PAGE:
U.S. Sen. Johnny Isakson, warming up his re-election chops, took a shot at the controversial "religious freedom" bill in the Georgia legislature. But don't worry, conservatives. He favors something more anti-gay.
Isakson pooh-poohed the "religious freedom" bill from state Sen. John McKoon. Critics have blasted the measure as an anti-gay gateway to discrimination efforts against LGBT people. McKoon says it offers "modest protections" to people of faith.
On Wednesday, Isakson said McKoon and other Georgia lawmakers should leave the anti-gay stuff to him. Via the AJC's Political Insider:
“We ought to have a single, federal standard,” he said. “That ought to be dealt with at the federal level, not the state level.”
He added that it doesn’t mean he opposes state-level legislation, but that he favors uniformity.
“If you had 50 different state standards, it would make it difficult for anyone to do anything,” he said. “You have conflicting standards. I think it’s best dealt with at the federal level.”
Isakson – along with Georgia's other senator, David Perdue – are co-sponsors of the First Amendment Defense Act, which would offer protections to public employees who oppose gay marriage. You know, the same marriage equality that the U.S. Supreme Court made legal in June. State Sen. Greg Kirk is expected to introduce a similar measure in the Georgia Senate.
Isakson once backed Georgia Court of Appeals Judge Michael Boggs, whose nomination to the federal bench was scuttled in 2014 in part after his years of anti-gay rhetoric surfaced.
In 2013, Isakson also couldn't be bothered to vote for the Employment Non-Discrimination Act when it passed with bipartisan support.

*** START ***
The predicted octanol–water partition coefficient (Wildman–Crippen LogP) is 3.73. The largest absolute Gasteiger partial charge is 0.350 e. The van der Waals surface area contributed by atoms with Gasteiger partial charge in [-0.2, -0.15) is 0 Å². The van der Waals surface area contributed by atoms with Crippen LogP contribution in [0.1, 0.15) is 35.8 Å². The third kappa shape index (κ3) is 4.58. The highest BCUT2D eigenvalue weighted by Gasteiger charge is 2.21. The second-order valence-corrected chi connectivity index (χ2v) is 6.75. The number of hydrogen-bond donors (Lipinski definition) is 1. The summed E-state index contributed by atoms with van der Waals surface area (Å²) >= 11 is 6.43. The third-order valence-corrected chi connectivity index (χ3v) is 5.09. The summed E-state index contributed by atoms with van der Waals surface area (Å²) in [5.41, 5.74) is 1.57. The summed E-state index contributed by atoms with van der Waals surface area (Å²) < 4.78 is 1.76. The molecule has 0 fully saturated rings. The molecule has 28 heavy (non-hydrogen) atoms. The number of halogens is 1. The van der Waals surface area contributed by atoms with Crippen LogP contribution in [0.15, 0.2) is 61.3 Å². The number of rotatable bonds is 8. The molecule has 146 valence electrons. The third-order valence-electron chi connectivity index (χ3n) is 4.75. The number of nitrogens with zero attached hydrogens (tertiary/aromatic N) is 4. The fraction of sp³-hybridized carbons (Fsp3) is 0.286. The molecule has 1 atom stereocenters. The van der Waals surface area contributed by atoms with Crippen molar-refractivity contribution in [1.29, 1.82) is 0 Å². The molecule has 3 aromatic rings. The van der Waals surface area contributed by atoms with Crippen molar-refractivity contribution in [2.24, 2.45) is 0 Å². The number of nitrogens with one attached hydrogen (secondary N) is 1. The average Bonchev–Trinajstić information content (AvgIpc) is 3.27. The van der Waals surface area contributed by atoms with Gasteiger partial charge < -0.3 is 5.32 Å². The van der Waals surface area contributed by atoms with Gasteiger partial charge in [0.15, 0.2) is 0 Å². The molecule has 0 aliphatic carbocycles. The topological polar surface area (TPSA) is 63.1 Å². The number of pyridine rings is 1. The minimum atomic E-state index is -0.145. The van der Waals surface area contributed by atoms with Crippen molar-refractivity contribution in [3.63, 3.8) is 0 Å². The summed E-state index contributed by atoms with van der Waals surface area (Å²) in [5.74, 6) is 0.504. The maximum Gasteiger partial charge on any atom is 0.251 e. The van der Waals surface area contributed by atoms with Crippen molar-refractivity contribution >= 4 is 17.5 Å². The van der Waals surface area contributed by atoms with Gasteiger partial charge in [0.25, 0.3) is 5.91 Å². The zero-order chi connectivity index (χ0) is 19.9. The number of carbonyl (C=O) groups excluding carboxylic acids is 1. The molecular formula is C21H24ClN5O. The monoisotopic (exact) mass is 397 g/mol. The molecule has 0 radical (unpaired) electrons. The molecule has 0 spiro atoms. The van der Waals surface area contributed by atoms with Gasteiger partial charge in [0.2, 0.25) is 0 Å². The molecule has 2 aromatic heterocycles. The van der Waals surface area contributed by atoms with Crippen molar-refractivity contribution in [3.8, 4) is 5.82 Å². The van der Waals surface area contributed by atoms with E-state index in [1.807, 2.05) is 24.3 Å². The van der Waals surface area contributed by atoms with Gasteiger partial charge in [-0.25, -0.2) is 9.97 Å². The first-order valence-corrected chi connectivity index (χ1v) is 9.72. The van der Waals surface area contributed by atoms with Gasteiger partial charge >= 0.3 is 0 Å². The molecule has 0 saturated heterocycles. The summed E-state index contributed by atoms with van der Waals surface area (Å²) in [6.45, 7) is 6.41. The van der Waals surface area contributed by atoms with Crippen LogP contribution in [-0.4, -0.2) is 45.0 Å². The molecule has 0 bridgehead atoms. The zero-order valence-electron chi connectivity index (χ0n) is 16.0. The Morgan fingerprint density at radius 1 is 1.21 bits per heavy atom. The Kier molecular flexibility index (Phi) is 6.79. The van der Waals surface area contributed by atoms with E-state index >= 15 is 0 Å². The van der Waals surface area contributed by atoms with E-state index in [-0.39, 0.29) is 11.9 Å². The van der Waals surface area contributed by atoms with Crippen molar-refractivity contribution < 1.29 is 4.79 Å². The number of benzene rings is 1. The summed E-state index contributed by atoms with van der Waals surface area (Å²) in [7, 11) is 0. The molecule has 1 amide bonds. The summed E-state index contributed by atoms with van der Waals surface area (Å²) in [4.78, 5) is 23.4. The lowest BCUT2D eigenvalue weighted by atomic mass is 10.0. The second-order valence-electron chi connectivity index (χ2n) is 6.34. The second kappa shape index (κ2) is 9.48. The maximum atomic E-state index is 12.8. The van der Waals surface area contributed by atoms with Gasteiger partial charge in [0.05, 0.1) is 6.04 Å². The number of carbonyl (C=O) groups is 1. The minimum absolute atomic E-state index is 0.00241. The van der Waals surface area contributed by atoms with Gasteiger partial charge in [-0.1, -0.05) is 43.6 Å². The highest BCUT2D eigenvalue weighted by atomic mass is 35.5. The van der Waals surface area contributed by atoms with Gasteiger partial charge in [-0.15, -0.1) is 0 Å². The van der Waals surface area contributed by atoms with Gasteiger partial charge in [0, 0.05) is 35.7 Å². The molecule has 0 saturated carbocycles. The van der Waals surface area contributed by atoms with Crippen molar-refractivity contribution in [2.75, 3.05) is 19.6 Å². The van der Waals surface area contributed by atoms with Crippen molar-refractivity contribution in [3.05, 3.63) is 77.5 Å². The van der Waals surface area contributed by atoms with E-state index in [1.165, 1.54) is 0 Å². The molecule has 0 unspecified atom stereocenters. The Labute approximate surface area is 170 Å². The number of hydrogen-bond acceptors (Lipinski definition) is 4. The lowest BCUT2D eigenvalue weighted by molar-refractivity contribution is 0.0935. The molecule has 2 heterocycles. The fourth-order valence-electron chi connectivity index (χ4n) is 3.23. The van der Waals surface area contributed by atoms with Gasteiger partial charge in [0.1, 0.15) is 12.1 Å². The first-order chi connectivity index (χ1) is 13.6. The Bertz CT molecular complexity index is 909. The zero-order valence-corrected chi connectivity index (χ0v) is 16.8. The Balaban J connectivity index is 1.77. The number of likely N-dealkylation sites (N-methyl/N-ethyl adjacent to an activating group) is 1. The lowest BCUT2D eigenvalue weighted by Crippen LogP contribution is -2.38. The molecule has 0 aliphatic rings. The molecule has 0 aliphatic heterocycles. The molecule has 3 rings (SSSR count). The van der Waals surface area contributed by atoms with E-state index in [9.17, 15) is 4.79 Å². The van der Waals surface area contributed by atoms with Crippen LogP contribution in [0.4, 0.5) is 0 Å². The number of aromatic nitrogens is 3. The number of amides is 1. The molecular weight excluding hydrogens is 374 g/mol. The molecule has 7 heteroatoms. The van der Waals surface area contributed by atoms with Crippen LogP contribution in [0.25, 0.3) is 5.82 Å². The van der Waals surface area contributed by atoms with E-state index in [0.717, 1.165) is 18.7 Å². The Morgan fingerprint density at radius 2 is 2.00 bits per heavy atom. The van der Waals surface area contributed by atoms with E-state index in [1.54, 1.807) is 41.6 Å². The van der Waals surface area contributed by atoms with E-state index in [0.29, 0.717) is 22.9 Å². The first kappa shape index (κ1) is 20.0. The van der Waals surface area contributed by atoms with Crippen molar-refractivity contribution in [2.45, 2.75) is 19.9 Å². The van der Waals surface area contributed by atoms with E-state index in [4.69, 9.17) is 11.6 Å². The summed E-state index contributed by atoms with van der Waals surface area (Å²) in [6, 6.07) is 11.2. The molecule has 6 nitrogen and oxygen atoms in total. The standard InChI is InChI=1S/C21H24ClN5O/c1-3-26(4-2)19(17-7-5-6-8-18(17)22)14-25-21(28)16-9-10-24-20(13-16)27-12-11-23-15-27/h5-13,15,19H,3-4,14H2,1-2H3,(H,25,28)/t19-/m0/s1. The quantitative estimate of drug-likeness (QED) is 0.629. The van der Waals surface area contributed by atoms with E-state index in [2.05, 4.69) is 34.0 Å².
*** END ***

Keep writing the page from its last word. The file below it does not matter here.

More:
And Isakson scored a 0 on the most recent Congressional Scorecard from HRC.
Lucky for conservatives, Isakson is seeking a third term this year and Democrats can't seem to find anyone to run against him. So if he's a little anti-gay or a lot, he's likely to coast to re-election.
UPDATE | Georgia's other U.S. senator, David Perdue, echoed Isakson's concerns about a state-level measure. Via the AJC:
“I think it’s a federal issue because you have to have a standardized federal approach. That’s kind of where we ended up. I understand why a state would want to get in and do that,” said Perdue. “But you can imagine if you have 50 different versions, how you control that over 50 states?”
Perdue is among the federal sponsors of the bill, which some supporters say is intended to protect those who do not want to issue marriage licenses based on their religious beliefs. A parallel version of that legislation is set to be proposed in Georgia by state Sen. Greg Kirk.